Release of working capital investment arising mainly from trade receivables 1,201  
  Lower interest payments due to lower borrowings and lower interest rates 327  
  Decrease in taxes paid 49  
  Lower dividends received (10)  
  Increase in dividends paid to ordinary and minority shareholders (111)  
    2,506  

Cash flows from investing activities

Cash outflows from investing activities increased from R7,284 million in financial 2009 to R7,432 million in financial 2010. The items comprising these numbers are discussed below.

Additions to property, plant and equipment

Capital expenditure increased from R7,649 million in financial 2009 to R7,742 million in financial 2010.

Capital expenditure at the South African operations increased from R3,643 million in financial 2009 to R4,508 million in financial 2010. The increase in capital expenditure of R865 million was due to:

  • Driefontein increasing from R1,034 million in financial 2009 to R1,140 million in financial 2010. This was mainly due to increased expenditure
    on ORD and the uranium project partially offset by decreased expenditure on high- and low-density accommodation and various other capital projects;
  • Kloof increasing from R959 million in financial 2009 to R1,104 million in financial 2010. This was due to accelerated expenditure on the main shaft pump column and increased expenditure on housing projects and hydro power equipment;
  • South Deep increasing from R1,021 million in financial 2009 to R1,613 million in financial 2010. This increase was due to expenditure on increased development, the ventilation shaft deepening, the new tailings facility and infrastructure as per the project plan build-up; and
  • Beatrix increasing from R629 million in financial 2009 to R651 million in financial 2010. This was mainly due to increased ORD and infrastructure upgrades.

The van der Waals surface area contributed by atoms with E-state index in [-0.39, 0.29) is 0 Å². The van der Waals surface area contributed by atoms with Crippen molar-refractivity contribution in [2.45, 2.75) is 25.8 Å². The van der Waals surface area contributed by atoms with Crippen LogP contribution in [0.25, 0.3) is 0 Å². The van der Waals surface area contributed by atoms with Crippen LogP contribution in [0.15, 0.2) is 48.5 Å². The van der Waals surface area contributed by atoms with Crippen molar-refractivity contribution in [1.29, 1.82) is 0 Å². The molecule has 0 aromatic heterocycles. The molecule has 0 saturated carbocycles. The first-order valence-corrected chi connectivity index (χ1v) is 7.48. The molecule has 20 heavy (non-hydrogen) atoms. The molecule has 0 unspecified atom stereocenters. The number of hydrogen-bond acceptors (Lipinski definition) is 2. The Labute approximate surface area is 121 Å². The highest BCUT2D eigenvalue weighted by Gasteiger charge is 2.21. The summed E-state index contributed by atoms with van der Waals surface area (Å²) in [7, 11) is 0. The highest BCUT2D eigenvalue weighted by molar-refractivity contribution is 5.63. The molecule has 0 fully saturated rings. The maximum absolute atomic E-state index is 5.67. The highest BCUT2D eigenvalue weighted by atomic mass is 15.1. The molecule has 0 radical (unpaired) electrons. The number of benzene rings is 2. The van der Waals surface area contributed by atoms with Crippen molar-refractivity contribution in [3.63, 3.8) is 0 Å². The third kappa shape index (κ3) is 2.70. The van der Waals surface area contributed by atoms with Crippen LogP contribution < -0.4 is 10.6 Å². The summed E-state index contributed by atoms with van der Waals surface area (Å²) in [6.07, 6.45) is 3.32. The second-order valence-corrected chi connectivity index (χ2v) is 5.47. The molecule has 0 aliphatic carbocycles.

Capital expenditure at the West African operations decreased from US$218 million in financial 2009 to US$178 million in financial 2010.

  • Tarkwa decreased from US$201 million in financial 2009 to US$148 million in financial 2010. This was mainly due to the high spend on the CIL expansion project that was completed in financial 2009; and
  • Damang increased from US$17 million in financial 2009 to US$30 million in financial 2010. This was due to expenditure on the secondary crusher and additional on-mine exploration.

Capital expenditure at the Australasian operations increased from A$135 million in financial 2009 to A$180 million in financial 2010.

  • St Ives increased from A$93 million to A$117 million in financial 2010. The increase was due to accelerated capital development at Athena underground mine of A$31 million, with nothing expensed on this project in financial 2009; and
  • Agnew increased from A$42 million in financial 2009 to A$63 million in financial 2010. The increase was due to the acquisition of a mining
    fleet to commence owner-mining.

Capital expenditure at Cerro Corona in Peru decreased from US$117 million in financial 2009 to US$86 million in financial 2010. This was mainly due to the completion of the project construction in the second quarter of financial 2009.

Proceeds on the disposal of property, plant and equipment

Proceeds on the disposal of property, plant and equipment decreased from R32 million in financial 2009 to R9 million in financial 2010. In both years, this related to the disposal of various redundant assets at the South African mining operations.

Royalty termination

On 27 August 2009, Gold Fields reached agreement with Morgan Stanley Bank to terminate, for A$308 million (R1,999 million), the royalty agreement between St Ives Gold Mining Company (Pty) Limited and Morgan Stanley Bank’s subsidiaries. The terminated royalty agreement required St Ives to pay a 4% net smelter volume royalty on all of its revenues once total gold produced from 30 November 2001 exceeded 3.3 million ounces which was triggered early in financial 2009, and provided that if the gold price exceeded A$600 per ounce, to pay an additional 10% of the revenue difference between the spot gold price, in Australian dollars per ounce, and the price of A$600 per ounce.